Pharmaceutical companies in the United States have contributed to the enduring crisis of overpriced prescription drugs. The absence of free market competition has granted almost exclusive market control to a handful of pharmaceutical monopolies. These monopolies continue to reap profits from unabated price gouging.
The majority of activism in our modern society is attempted online. This attempt is easy, inexpensive, and gets the word out to a large group of people. On the other hand, online activism is superficial; it penetrates only the surface level of the consumer’s consciousness. This low-impact effect of online activism is an indication that the culture needs better quality and high-impact forms of political engagement, which primarily occurs through social relationship.
Reducing economic inequality has been at the top of the political agenda as of late. It is nearly impossible to scroll through a newsreel without fear-inducing articles bombarding you with claims that we are nearing the end of times brought on by ever-expanding inequality. Concern about wealth inequality is warranted and evaluating the equality of opportunity extended to those trapped in generational poverty is important. However, eliminating unequal outcomes is not necessarily the best answer to fighting poverty.
How can story-telling be a manifestation of the divine? While the manifestation of the divine may be easier to point to in classical literature and poetry that explicitly deal with religious themes, can it also be found in modern novels, television shows, and blockbuster films?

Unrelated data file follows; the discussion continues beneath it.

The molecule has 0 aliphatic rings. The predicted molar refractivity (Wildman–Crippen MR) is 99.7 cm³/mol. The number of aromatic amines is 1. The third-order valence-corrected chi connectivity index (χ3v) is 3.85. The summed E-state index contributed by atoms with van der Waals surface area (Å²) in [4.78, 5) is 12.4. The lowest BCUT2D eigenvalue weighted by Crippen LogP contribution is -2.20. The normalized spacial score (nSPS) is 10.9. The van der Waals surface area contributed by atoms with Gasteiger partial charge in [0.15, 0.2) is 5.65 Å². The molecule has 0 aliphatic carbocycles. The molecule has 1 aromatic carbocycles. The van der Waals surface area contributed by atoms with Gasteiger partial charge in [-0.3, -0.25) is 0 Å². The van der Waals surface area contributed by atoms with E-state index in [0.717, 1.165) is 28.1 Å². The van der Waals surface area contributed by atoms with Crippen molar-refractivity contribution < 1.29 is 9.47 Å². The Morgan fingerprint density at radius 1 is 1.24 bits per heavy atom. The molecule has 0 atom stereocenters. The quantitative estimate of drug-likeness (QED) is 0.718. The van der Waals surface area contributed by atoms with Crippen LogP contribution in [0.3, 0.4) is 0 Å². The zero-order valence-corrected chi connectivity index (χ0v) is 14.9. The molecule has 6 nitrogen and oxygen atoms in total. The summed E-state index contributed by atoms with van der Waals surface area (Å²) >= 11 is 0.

We are pleased to announce the cohort of students who will be participating in the Initiative on Faith & Public Life’s 2021 Summer Associates Program.
Today, equal right to opportunity is a general principle that is far from revolutionary. Since this nation’s founding, brave citizens have fought to realize the country’s goal of preserving equality by ensuring that the rights stated proudly in the Constitution extend to all. Society now operates under the standard of total equality under the law and the license to pursue personal happiness within the bounds of that law.
In his 2009 documentary “the late Roger Scruton said, “If you consider only utility, the things you build will soon be useless. . .. Nobody has a use for it because nobody wants to be in it.” A myopic vision toward utility alone seems to be a crime in itself when considering architectural art. The only greater aesthetic crime than this is a utilitarian attitude toward those buildings that must be used, specifically those structures that serve our federal civic institutions.
Since the outbreak of the coronavirus a year ago, numerous comparisons have been made between this pandemic and the infamous 14th-century bubonic plague. While the black death had a higher mortality rate than coronavirus, and scientific knowledge has made us far better equipped to handle this pandemic, there is still much to be learned from comparing the two and how humanity has responded — especially by exploring religion’s role in each case.
Throughout its decades of independence, Myanmar, also known as Burma, has battled against repressive military rule, civil war, isolation from global affairs, and widespread poverty. In 2011, the transfer to civilian leadership incited hope for democratic reform. Moreover, the dissolved military junta gave way to a military-installed transitional government and signaled a new era for the Southeast Asian nation.